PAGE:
At the Whitespace Consulting Group we have embraced inbound marketing “wholeheartedly" -- at least some of us have. Others (mostly me), have been dragged along kicking and screaming. We are fortunate to have someone on staff that lives and breathes the stuff. Luckily, she had the fortitude to convince us that we were leaving opportunities on the table because we were not marketing to our target audience in the way that they wanted to be engaged. “You’ll never have to make a cold-call again!” she exclaimed with the conviction of an evangelist. Point out a creative way to engage a potential client, and you have my attention.
So now she badgers me into writing blogs and white papers--and then edits them to mind numbing distraction. She peppers my text with keywords that have been run through a ranking tool, and then twists the wording of my titles until I no longer recognize them as my own. I have a twitter account, @WhitespaceCG, and a couple of followers. She says I’ll get more. We’ll see. All done for the greater marketing good, but maddening none the less.
On a recent walk past her workspace, I noticed no less than four open books, plastered with post-it notes, with titles such as, The New Rules of Marketing & PR, Real-Time Marketing & PR, Content Rules, and Twitter for Dummies. (I knew I should never have approved that expense to the INBOUND conference.) I probably would have abandoned the whole program long ago had she not threatened to leave me and take the kids. OK, it’s a bit overstated, but you get my point. Believe me, during our bouts of editing I’ve often thought that maybe a life alone wouldn’t be so bad... But then I realized that I'd lose my last remaining excuse for not publishing more.
So as you can see, I’m putting in the work and doing my best to create content that is worth reading and engaging to my targeted audience. That being said, I’m getting a little weary of articles proclaiming, “ The End of_______” or “_________ is Dead”. You fill in the blanks. I know that in the crowded world of thought leadership marketing we should be provocative and use keyword rich titles to get found. I do it myself (or at least I try). But please, can we make an agreement that you have to back-up your headline with substantive arguments or supporting facts that are somewhat related to the topic. There is nothing more disappointing than clicking on an eye-catching, pulse-racing headline with the excitement of a kid at a circus and finding that the content doesn't match the title or adequately defend the claim. Why do people jeopardize their credibility just to get hits? What’s the sense in “getting found” if you're then dismissed for being manipulative, or for not having command of the topic. While reading what otherwise might be a fine article— that deserved its own catchy title— I get annoyed and end up discounting the content and the author. Do we only care about our 15 minutes of fame, that viral video, the greatest number of followers and hits? I understand the quest to get noticed, but there has to be a balance. Maybe I’m expecting too much— let's hope not.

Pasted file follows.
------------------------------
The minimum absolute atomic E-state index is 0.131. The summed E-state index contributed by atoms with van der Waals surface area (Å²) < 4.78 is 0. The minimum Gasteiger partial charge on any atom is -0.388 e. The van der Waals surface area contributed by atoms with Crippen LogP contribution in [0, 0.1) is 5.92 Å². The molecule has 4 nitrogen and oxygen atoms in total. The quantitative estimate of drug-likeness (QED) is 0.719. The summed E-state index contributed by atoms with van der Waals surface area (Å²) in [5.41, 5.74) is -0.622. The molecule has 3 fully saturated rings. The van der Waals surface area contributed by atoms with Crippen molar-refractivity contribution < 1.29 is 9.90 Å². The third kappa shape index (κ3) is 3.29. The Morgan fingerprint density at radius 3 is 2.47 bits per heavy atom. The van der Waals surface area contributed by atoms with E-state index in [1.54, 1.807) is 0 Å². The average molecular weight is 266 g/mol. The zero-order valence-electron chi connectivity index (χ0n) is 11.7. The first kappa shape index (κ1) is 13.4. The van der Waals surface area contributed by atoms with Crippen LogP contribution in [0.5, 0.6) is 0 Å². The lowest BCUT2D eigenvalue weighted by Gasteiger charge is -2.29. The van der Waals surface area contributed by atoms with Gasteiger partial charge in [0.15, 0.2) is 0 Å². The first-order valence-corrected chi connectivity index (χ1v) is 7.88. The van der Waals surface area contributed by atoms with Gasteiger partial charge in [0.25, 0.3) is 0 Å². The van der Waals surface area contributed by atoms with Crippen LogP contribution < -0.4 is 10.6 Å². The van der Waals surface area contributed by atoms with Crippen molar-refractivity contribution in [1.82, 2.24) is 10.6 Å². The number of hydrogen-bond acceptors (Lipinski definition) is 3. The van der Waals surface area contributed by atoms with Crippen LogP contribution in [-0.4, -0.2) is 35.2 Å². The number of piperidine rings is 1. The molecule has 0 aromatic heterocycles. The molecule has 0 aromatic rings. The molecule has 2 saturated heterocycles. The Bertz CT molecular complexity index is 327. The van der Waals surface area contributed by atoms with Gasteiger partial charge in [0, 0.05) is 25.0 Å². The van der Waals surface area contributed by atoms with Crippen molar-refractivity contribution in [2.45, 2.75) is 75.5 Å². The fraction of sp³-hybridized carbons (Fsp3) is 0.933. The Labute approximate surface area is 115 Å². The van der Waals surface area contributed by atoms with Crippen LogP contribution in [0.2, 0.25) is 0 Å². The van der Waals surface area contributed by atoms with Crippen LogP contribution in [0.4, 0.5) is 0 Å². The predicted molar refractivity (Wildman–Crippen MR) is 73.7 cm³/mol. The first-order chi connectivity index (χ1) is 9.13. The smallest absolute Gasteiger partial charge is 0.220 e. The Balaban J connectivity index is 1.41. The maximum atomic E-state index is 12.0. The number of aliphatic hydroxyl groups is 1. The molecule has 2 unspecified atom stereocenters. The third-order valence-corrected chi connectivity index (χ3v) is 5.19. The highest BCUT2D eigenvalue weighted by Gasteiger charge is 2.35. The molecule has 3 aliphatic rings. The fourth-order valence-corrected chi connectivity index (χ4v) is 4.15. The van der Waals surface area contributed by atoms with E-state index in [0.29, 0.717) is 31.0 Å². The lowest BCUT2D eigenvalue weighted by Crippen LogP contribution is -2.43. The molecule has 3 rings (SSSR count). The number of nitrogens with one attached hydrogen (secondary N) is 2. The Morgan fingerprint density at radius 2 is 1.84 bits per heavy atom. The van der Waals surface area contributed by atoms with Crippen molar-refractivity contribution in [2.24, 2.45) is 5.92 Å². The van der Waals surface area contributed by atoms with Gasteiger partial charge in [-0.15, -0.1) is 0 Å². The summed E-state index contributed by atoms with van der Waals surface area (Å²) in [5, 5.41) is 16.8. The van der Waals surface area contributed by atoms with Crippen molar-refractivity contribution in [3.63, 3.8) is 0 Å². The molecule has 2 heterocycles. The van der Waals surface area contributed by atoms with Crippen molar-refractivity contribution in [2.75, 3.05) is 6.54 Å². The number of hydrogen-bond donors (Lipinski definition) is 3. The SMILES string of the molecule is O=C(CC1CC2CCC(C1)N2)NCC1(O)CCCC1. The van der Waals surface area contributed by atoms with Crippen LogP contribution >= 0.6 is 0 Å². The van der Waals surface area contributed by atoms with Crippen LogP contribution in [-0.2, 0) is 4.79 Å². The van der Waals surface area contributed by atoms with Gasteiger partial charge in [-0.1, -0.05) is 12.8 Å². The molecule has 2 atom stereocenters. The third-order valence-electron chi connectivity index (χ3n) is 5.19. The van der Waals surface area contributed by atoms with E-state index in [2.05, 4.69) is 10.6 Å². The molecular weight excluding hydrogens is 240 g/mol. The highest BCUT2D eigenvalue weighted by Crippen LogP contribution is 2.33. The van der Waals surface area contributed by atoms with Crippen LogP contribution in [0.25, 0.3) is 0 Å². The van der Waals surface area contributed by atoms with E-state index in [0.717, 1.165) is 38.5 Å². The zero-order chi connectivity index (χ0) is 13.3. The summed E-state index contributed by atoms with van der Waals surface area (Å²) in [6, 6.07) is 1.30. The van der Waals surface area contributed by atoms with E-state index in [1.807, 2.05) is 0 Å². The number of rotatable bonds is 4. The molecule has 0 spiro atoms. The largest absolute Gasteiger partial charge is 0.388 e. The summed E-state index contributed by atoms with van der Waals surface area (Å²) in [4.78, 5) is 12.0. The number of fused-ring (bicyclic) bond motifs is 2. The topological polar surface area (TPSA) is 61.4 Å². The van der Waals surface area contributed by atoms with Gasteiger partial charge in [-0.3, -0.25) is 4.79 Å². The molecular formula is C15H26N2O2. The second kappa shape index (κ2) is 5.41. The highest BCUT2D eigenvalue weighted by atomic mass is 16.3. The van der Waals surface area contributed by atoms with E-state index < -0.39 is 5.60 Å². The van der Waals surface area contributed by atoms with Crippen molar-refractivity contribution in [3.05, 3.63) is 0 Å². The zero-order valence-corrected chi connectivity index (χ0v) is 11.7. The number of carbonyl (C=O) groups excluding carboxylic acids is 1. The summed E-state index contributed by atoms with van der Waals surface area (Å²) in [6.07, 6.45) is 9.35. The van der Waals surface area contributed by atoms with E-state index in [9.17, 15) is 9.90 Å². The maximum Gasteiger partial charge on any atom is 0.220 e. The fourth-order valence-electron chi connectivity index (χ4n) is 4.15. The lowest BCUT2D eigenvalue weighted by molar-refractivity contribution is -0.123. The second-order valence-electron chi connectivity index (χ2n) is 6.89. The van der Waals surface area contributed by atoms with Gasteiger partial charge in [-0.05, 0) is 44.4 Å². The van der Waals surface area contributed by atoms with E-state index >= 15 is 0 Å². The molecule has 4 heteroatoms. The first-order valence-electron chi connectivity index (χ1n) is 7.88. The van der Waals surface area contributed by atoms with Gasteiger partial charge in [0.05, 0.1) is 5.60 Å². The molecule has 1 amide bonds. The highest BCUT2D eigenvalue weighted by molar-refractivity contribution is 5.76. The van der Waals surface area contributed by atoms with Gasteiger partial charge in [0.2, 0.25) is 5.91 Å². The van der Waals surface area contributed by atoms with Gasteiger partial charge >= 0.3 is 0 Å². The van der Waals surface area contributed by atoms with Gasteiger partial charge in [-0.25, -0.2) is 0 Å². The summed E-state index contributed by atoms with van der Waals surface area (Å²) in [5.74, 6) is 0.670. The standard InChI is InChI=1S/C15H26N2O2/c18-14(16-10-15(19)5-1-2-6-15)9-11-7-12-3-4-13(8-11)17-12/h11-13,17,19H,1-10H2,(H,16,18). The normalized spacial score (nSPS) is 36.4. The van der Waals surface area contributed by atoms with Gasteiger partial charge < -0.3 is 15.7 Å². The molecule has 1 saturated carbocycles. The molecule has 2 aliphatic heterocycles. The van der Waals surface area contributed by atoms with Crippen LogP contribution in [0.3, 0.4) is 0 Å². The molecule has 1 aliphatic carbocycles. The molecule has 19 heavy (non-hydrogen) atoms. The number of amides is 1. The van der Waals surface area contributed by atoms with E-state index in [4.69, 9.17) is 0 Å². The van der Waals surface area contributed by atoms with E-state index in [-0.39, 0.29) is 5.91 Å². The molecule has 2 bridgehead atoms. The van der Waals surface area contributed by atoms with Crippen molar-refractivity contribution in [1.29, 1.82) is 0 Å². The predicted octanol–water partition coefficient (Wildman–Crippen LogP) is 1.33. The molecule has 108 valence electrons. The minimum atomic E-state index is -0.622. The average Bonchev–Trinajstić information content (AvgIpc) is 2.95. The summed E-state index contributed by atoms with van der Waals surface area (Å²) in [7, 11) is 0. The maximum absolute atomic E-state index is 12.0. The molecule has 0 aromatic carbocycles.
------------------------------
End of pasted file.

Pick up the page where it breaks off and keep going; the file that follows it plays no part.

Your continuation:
Mike Peters is the managing director of the Whitespace Consulting Group, a global business development strategy firm. The Whitespace Consulting Group has been helping multi-cultural clients optimize their business development strategy since 2005. He can be reached at firstname.lastname@example.org.